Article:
Critic's Notebook: What MOCA's 'Art in the Streets' numbers mean
On Wednesday the Museum of Contemporary Art issued a press release to report that "Art in the Streets," its popular graffiti survey that closed on Monday, had racked up "the highest exhibition attendance in the museum's history" -- a grand total of 201,352 visitors. The statement is true in the aggregate. But, as my colleague David Ng reported, that doesn't mean "Streets" is the most popular exhibition in the museum's history.
The 2002 "Andy Warhol Retrospective" attracted 195,000 viewers, but ran for just 12 weeks, while the graffiti show was on view for more than 15 weeks. Had the Warhol retrospective stayed up as long and with a steady attendance rate, it would have bested "Streets" by more than 40,000 visitors. So, in a reasonable MOCA attendance record-book, "Streets" is actually the museum's No. 2 show.
Why did MOCA feel it had to fudge the numbers? Why isn't the second-highest rate of exhibition attendance in the museum's history good enough?
More likely, MOCA knew that many outlets would just uncritically repeat its apple-polishing press release. That's what the New York Times' Arts Beat blog did Wednesday. Tuesday, it was the website Artnet, which went a step further, tweeting "Deitch does it" -- a reference to MOCA director Jeffrey Deitch -- before reciting the museum's numbers.
Some, like Artinfo.com, got it right. At any rate, popularity is of course not the same thing as merit, and entertainments come in many different packages. It's worth noting that we should probably expect art museum record-busters to happen when the show's subject comes from mass culture, like graffiti or fashion, rather than painting, sculpture, video and other art forms that don't often have a large popular following.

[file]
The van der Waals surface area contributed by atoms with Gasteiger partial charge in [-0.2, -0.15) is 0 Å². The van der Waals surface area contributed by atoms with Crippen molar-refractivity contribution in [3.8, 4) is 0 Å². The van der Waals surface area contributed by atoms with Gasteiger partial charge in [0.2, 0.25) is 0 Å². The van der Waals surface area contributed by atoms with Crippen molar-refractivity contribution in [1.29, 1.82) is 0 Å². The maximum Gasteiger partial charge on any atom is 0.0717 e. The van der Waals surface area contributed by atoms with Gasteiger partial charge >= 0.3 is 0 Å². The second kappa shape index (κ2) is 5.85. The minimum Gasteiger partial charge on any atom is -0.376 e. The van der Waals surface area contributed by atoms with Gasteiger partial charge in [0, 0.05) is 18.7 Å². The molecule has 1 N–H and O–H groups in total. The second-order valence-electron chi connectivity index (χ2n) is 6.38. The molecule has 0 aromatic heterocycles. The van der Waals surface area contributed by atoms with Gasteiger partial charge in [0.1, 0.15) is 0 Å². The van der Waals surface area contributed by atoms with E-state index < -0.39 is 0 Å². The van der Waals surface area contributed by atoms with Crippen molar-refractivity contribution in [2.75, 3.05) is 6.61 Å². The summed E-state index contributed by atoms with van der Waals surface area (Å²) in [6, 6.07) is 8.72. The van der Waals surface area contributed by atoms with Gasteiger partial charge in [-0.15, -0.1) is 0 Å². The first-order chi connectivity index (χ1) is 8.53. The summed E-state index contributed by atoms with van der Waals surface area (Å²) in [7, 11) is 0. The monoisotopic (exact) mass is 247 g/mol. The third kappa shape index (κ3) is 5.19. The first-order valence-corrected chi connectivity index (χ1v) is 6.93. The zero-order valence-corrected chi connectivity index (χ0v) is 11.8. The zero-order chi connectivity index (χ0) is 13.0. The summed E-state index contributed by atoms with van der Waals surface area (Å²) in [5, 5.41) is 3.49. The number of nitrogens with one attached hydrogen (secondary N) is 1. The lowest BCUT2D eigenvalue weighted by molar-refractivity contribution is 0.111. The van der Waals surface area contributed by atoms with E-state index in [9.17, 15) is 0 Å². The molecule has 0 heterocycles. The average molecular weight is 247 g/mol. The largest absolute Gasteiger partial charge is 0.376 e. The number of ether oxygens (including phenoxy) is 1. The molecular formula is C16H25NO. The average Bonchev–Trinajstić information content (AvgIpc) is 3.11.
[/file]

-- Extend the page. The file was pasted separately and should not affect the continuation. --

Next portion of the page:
"Art in the Streets" was a good show, even though its street-art sources in 1970s New York graffiti were too narrowly defined; that deficiency kept it from ranking among the most important exhibitions MOCA has mounted in the last 30 years. At the Los Angeles County Museum of Art, "Tim Burton" is currently a hit -- as the filmmaker's show was at the Museum of Modern Art two years ago, where it clocked in as the third most popular in MOMA's history -- even though it's a poorly organized, over-stuffed mess.
I didn't see "Alexander McQueen: Savage Beauty;" but people whose opinion I respect did, and they were enthralled. Graffiti, film and fashion are all appropriate art museum subjects, but curatorial talents are just as important there as in any other art museum show.
For me, the real news in MOCA's press release was buried down in the weeds. Notably, if unsurprisingly, the biggest crowds came to see "Art in the Streets" on Mondays, when attendance averaged 4,083 visitors -- a spike more than two-thirds higher than the show's average daily attendance. That's a huge difference.
The explanation: Entry to the Geffen was free on Mondays, thanks to underwriting by celebrity British street-artist Banksy. Especially in these tough economic times, that matters for a typical family of four, who would otherwise have to pay $20 to $30 to see a show. For those who found "Art in the Streets" inspiring, free admission also made repeat-viewing much easier.
The tendency to program art museums by using for-profit criteria -- such as popular box-office appeal -- is strong, a situation that may be unduly enhanced by the prominence of business executives on art museum boards of trustees. Attendance is a tangible number, akin to a bottom-line or corporate sales-chart, while quality of artistic experience is a much more elusive measure.
Still, art museums should put a high priority on finding ways to lower economic barriers to admission, as Banksy's underwriting did. In fact I'm one of those who believes an art museum is the equivalent of a library, and every effort should be made to make it free not just part-time and for special events, but at all times. A MOCA press release announcing that would be genuine news.
-- Christopher Knight
Photo: Crowds at MOCA's "Art in the Streets" exhibition; Credit: Lawrence K. Ho/Los Angeles Times